Fannie Mae focuses on affordable housing

The demand for multihousing continues to grow across the country, but one segment that is particularly under-served and attracting the attention of Fannie Mae is the affordable housing market, according to the recently released white paper "Fannie Mae and Workforce Rental Housing."


While there are 15.2 million occupied multifamily rentals in the U.S., Fannie Mae reports that market conditions suggests that number will not meet the growing demand. Industry experts attribute the growing need to the inching economic recovery, and change in attitude toward homeownership.

“Ongoing cross-currents in the country’s economy and the distressed homeowner market are factors impacting the increased demand for affordable rental housing,” said Ken Bacon, EVP of Fannie Mae’s multifamily mortgage business.

From 1997 to 2007, the number of affordable rental units available to households earning a full-time minimum wage declined by 15.6 percent, according to a 2010 report from Harvard University. Most of the units were demolished, lost to natural disaster, abandoned, or converted for non-housing purposes, according to the report.

Of the current 15.2 million rental units, only about 6.5 million are considered affordable housing, that is, those earning less than half of their area’s medium income (AMI). The number of affordable units available for households earning less than 30 percent of AMI is significantly lower at 2.4 million, according to Fannie Mae,

which noted that many households are spending more than 30 percent of their income to rent an apartment.

Typically, 90 percent of Fannie Mae’s multifamily financing supports housing for renters earning at or below their region’s median income level.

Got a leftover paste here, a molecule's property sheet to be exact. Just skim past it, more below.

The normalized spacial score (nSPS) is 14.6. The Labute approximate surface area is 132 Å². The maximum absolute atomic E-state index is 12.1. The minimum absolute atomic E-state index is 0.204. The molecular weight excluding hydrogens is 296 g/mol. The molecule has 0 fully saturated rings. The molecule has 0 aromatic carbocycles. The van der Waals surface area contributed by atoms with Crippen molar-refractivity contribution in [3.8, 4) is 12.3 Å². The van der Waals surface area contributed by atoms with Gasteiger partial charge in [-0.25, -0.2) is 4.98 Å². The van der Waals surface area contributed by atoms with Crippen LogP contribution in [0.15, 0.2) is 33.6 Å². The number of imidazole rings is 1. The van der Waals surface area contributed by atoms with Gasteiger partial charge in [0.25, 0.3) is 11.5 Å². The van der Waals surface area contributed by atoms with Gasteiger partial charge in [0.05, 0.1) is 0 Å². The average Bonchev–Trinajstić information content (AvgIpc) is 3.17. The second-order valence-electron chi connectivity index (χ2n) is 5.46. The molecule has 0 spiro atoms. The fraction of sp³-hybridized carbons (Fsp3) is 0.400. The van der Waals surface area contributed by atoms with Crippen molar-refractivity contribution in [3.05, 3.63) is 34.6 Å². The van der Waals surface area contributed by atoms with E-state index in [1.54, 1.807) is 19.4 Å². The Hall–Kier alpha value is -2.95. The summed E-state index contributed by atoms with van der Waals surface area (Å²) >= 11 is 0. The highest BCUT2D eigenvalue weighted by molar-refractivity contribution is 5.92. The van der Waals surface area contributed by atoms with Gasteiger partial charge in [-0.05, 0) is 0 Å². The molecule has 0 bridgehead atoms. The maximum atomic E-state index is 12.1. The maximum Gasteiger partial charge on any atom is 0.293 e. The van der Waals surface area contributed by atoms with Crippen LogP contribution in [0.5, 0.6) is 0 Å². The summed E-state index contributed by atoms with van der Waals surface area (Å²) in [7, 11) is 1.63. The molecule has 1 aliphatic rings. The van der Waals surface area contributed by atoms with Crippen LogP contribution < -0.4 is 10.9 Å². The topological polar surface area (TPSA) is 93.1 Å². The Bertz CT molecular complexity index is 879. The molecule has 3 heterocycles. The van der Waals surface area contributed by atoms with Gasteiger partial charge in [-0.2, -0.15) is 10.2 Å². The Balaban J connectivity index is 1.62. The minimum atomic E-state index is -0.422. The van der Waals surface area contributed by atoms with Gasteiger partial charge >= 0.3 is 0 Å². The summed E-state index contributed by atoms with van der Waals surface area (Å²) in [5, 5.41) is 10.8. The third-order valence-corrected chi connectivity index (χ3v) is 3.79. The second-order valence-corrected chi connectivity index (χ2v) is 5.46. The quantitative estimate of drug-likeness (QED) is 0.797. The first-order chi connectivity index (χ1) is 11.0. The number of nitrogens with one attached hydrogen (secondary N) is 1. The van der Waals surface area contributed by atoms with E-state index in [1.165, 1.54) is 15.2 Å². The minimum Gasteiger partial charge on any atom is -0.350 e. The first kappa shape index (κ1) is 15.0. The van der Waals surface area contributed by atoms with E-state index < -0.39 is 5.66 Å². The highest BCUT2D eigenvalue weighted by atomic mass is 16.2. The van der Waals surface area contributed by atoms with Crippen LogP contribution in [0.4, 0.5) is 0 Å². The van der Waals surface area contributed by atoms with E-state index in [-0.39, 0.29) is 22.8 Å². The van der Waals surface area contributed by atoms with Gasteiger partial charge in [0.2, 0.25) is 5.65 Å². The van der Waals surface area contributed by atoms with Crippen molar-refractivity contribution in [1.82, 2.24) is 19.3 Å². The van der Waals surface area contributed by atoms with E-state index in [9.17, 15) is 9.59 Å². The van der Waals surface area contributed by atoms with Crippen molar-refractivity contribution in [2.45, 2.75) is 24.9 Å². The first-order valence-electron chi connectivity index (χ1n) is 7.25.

In addition, Bacon said that demographics favor the multifamily sector in the long term, with substantial growth in the prime renting age between 20- and 34-years-old, and an increase in older renter households.

As a result, Bacon added that that there is a need for consistent, reliable liquidity for the multifamily housing finance market in all geographic areas and under all economic and market conditions.

“Our multifamily business has long served as a reliable source of funding for apartment owners,” Bacon said.

Although single-family lending makes up a larger portion of Fannie Mae’s business, having provided nearly $1.5 trillion in funds to the mortgage market in 2009 and 2010, Bacon said that supporting the rental market is an increasingly important part of the company’s mission going forward. As the leader in providing capital to the rental housing market, Fannie Mae, in conjunction with its multifamily lenders and housing partners, provided approximately $37 billion in debt financing for the rental housing market in the last two years.

“Banks and life insurance companies, have, at times in the past, exited the market during unfavorable conditions,” said Bacon, adding that Fannie Mae is committed to multifamily housing regardless of market conditions.

“REITs, as well as private owners and developers, will continue to play an important role in developing, owning and operating safe, quality rental housing at various rent levels,” he said.

Author: Carisa Chappell,